And it was reasonably friendly for a while. Then '79 Thatcher gets in, November '79 - date etched on our memories, right. Within months attitudes changed completely. The management felt emboldened. Trade union legislation was put in to tighten up on things. So then they sack all the leading shop stewards - Mike Cooley, Ernie Scarbrow, from each of the sites. They'd pick each site off one by one. The top guy at Burnley, the top at Willesden, the top guys. Ernie Scarbrow was the Secretary of the Committee, the Combine Committee. His wife died during this period. And the day after she was cremated they invited him in for interview and asked him to move from Willsden to Hemel Hemptead many miles away - and he refused what they said was promotion and he retired. And he's a middle aged man, large, red face, sideboards, trade unionist and a lovely man. Solid as they come. He was almost in tears. It was horrible!
Mike Cooley, who's a senior design engineer, got offered a training job well below his skill level. Those sorts of things. They'd say, 'Well, we offered him - it's a bit of reorganisational stuff, you know.' They seemed to be confident now with the Thatcher government behind them that they could fight it out. And the stewards tried to organise a strike - well, they did: they had walkouts. In 1981 this was. And most of the sites came out. But it was - oh, it was lumbering up for the miners' strike of a few years later - '84, you remember the miners' strike? And the trade unions are feeling very exposed suddenly. They knew they'd got a very different situation - they'd got no Labour government. The Labour government during the period before then had not been conspicuously helpful, neither had the National Trade Union movement either. They had been pretty much on their own. But now they realised they were totally on their own! So they couldn't resist. Mike Cooley was sacked.
Why wasn't the trade union movement as a whole sympathetic to this?
I'll go back over that period. I talked earlier about trade union traditions of craft as a general way of organising, right? The TUC was always ambivalent about this. It had supported and been created by the craft unions, you know, the skill-based union. But increasingly its main membership were the big general unions: General Municipal and Boiler Makers, you know, Transport & General Workers' Union. They were all gobbling up the smaller unions. Anyway, so they'd become increasingly multi-union. But this is already unstable enough for them. They realised they had to organise across industries more effectively. So they set up things like the CSEU: Confederation of Shipbuilding & Engineering Unions, which was a confederation that the TUC has. And there are similar confederations in other big sectors. And that's the way they though they'd get it under their control. So it was a sort of syndicalism versus guild socialism! Syndicalist structure - big blocks of branches and the individual unions underneath, right?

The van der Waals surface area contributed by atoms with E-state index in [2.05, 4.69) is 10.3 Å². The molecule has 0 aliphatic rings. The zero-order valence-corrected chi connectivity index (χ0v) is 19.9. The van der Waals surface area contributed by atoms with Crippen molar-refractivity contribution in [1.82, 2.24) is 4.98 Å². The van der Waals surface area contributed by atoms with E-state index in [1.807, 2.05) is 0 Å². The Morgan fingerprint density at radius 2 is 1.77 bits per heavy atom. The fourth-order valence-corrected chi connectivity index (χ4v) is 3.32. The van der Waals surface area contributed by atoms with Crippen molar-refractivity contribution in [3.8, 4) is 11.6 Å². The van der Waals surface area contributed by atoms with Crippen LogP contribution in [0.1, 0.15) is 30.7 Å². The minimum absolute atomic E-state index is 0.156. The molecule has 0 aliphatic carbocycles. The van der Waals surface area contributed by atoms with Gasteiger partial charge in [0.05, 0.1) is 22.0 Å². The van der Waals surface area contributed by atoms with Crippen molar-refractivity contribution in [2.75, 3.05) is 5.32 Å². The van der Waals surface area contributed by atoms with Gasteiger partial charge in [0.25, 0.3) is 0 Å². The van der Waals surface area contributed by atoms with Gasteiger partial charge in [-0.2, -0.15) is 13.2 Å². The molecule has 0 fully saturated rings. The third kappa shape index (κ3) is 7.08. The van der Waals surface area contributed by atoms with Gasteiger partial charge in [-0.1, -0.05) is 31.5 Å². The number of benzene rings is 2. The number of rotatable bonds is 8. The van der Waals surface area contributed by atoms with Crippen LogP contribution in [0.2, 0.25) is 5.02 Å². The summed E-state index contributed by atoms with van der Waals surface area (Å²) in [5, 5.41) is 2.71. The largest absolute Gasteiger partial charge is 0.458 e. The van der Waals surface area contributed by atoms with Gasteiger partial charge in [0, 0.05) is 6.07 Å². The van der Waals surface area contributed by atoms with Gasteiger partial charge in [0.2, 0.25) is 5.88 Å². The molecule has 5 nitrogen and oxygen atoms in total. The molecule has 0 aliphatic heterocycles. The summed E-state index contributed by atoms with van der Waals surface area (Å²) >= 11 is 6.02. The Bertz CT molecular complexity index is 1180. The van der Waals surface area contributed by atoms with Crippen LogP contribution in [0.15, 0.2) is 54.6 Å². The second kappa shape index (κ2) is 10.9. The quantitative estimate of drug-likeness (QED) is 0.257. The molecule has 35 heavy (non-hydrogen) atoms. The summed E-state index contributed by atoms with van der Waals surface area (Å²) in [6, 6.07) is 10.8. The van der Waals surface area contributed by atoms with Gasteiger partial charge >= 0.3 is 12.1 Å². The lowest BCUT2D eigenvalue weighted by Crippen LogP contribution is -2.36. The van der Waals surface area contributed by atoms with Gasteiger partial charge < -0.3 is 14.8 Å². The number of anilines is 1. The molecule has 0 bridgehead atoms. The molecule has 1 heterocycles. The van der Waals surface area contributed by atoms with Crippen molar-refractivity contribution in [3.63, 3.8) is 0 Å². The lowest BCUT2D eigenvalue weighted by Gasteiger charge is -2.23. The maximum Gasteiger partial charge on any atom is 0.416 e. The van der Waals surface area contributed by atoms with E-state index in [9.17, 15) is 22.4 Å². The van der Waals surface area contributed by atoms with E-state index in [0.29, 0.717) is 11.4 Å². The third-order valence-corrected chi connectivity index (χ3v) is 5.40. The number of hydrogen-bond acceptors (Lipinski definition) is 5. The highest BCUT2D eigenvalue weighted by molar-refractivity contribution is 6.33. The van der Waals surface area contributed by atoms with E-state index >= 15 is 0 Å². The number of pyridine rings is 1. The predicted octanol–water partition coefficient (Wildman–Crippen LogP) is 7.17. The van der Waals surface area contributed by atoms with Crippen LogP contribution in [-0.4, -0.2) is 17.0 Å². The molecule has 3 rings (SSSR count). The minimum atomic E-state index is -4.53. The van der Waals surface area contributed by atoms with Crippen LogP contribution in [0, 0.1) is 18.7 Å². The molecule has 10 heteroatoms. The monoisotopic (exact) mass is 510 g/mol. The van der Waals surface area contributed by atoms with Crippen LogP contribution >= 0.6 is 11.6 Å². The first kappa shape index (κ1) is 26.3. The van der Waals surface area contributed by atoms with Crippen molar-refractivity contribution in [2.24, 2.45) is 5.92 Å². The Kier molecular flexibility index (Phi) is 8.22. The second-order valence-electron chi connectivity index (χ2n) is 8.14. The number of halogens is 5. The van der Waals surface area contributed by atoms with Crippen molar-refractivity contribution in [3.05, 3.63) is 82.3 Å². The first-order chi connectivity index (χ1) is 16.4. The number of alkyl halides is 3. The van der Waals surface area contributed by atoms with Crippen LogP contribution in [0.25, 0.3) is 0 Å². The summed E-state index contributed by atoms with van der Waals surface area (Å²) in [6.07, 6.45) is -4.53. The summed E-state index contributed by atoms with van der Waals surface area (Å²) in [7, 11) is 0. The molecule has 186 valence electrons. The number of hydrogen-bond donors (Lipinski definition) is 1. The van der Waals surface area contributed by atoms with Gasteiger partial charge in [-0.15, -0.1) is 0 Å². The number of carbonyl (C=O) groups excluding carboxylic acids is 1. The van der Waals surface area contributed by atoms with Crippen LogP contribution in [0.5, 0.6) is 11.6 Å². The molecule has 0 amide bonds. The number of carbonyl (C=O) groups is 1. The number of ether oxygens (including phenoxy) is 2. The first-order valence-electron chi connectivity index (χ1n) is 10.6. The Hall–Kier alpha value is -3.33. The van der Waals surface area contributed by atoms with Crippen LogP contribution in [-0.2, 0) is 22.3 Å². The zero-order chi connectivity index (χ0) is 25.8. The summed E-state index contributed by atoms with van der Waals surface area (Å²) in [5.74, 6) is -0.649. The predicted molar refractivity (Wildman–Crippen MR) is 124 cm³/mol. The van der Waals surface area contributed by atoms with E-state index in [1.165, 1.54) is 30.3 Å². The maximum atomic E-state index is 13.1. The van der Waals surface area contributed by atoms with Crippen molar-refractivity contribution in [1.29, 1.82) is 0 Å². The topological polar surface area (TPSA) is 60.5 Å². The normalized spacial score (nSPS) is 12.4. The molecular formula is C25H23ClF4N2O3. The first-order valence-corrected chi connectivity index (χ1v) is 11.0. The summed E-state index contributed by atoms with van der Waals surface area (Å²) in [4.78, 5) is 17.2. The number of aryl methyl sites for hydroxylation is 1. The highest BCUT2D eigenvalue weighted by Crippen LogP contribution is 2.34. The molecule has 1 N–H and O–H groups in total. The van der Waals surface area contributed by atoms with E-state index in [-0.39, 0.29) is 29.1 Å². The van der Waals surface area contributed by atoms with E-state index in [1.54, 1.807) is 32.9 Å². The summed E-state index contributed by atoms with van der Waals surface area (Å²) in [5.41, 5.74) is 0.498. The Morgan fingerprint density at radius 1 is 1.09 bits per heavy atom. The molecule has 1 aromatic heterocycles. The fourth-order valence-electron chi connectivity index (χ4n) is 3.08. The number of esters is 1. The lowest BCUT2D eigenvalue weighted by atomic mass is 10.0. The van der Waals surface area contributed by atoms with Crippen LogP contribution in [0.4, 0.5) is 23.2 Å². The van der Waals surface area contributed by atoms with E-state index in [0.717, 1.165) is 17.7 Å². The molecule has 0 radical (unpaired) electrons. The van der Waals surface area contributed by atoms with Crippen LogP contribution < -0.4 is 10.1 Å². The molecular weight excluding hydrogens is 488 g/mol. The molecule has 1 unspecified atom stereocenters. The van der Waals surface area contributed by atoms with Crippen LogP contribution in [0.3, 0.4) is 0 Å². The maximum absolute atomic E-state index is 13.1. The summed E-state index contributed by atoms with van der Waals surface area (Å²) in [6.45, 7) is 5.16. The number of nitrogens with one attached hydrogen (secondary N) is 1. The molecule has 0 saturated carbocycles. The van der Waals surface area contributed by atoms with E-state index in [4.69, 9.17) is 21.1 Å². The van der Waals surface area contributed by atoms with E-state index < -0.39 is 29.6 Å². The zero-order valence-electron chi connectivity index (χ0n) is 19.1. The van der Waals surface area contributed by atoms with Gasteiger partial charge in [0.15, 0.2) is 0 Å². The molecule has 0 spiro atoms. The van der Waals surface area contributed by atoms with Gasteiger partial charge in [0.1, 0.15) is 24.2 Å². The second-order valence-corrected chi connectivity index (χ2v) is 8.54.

Combine committees, bottom/up combine committees, organised by workers themselves across plants, weren't recognised. They were treated as unofficial and actually dangerous, because these members from all different unions - the general secretaries of the unions meeting in Congress House] had no line of control over them, you know! These are anarcho-syndicalistic, evil things! [laughs] And they were really hostile. It didn't help that Mike Cooley had been President of TASS, which was an early version of the Draughtsmen's Union. And TASS had then been taken over by a Communist Party member called Ken Gill, who was very militant, but had a traditional CP in approach. There was a slightly doctrinal debate too. I don't know if you know about English political history, the factional disputes between the various brands of Trotskyites and various - anyway, it got in the way a little bit.
Although the Combine Committee was really not political in that sense at all; it was not led by the Socialist Workers Party or anything like that! It was very much… I mean, Mike Cooley was obviously Marxist-trained and had immaculate credentials as a leftwing theoretician, but he was not heavy with it. He is not a Party card-carrying person. And they were all sort of to the left of the Labour government, obviously, but I wouldn't say any of them were insurrectory Left at all. But the media, of course, called him a Maoist - that was the simplest label they had! [laughs] But the trouble was he tried to go to China! [laughs] And the Chinese wouldn't let him in. It's a joke …! So we ran the headline in the magazine I ran it at the time: 'NO COOLEYS IN CHINA!' Anyway, some anecdotes for you to entertain yourselves with!